After sharing a story of Stalin's correspondences with director Sergei Eisenstein and novelist Upton Sinclair, the Courant said, "It is documents like the dispatch to Sinclair that distinguish Yale's Stalin archive." Read the entire article here.

The article in the Courant was picked up by the History News Network, as well as by RussiaTrek and cafe historia, who said, "This is surely what the web was designed to do. If only other institutions would follow suit."

120aoc_2_3 The digitization of Stalin's Personal Archive is a new initiative of Yale University Press' acclaimed Annals of Communism series, begun in 1992.  The digitized documents from this archive will become the basis for future scholarly research, while expediting traditional book publications on topics of great importance in understanding Soviet and twentieth-century world history.

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18. Yale Press continues Nat'l Poetry Month celebration

9780300134308 Fady Joudah, author of The Earth in the Attic, was featured on Tuesday by the online anthology of contemporary poetry, Poetry Daily. The site also shared two of Joudah's poems, "Atlas" and "The Tea and Sage Poem."Those poems, both from The Earth in the Attic, can be read here. Also, you can click here to listen to Fady Joudah read "In the Calm" from his poem, "Pulse."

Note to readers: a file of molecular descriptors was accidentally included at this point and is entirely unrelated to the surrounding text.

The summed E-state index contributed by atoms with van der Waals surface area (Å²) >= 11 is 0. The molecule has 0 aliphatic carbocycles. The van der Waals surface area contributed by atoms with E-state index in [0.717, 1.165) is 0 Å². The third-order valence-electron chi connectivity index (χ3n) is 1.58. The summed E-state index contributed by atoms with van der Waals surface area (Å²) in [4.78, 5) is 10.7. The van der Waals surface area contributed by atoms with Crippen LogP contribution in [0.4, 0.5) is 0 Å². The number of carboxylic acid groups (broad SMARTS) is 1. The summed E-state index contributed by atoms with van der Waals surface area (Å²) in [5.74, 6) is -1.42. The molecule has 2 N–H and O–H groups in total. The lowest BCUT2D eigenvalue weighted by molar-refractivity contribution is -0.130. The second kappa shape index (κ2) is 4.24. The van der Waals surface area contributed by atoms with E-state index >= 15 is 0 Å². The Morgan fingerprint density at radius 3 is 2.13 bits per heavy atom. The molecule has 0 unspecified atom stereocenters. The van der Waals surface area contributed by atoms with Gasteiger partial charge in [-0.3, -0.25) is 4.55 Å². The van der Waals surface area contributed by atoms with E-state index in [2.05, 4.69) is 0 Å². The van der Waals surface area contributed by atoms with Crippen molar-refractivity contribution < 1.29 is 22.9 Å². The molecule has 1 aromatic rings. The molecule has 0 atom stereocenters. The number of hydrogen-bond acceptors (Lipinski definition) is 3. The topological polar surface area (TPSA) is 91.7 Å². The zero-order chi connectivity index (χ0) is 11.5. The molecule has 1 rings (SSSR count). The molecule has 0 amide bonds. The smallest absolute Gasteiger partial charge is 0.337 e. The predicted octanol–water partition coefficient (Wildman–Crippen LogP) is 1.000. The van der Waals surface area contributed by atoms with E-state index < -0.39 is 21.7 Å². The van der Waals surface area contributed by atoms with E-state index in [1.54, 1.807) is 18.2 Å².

Fady Joudah is a Palestinian-American medical doctor and a field member of Doctors Without Borders since 2001. He lives in Houston, TX. He is also the translator of Mahmoud Darwish’s recent poetry The Butterfly’s Burden.

9780300089226As part of their celebration of National Poetry Month, CBC Radio's Writers & Company invited Yale Press author John Felstiner to talk on Monday about his book Paul Celan: Poet, Survivor, Jew. Click here to hear that interview in RealAudio format--and to hear Celan himself read from his most famous work, Deathfuge.

This book is the first critical biography of Paul Celan, a German-speaking East European Jew who was Europe’s most compelling postwar poet. It tells the story of Celan’s life, offers new translations of his poems, and illuminates the connection between Celan’s lived experience and his poetry.

Felstiner's biography has received many accolades: nominated for a National Book Critics Circle Award; chosen as a best book of 1995 by Choice magazine, Village Voice, the Times Literary Supplement, and the Philadelphia Inquirer; and winner of the 1997 University of Iowa Writers’ Workshop Truman Capote Award for Literary Criticism in Memory of Newton Arvin.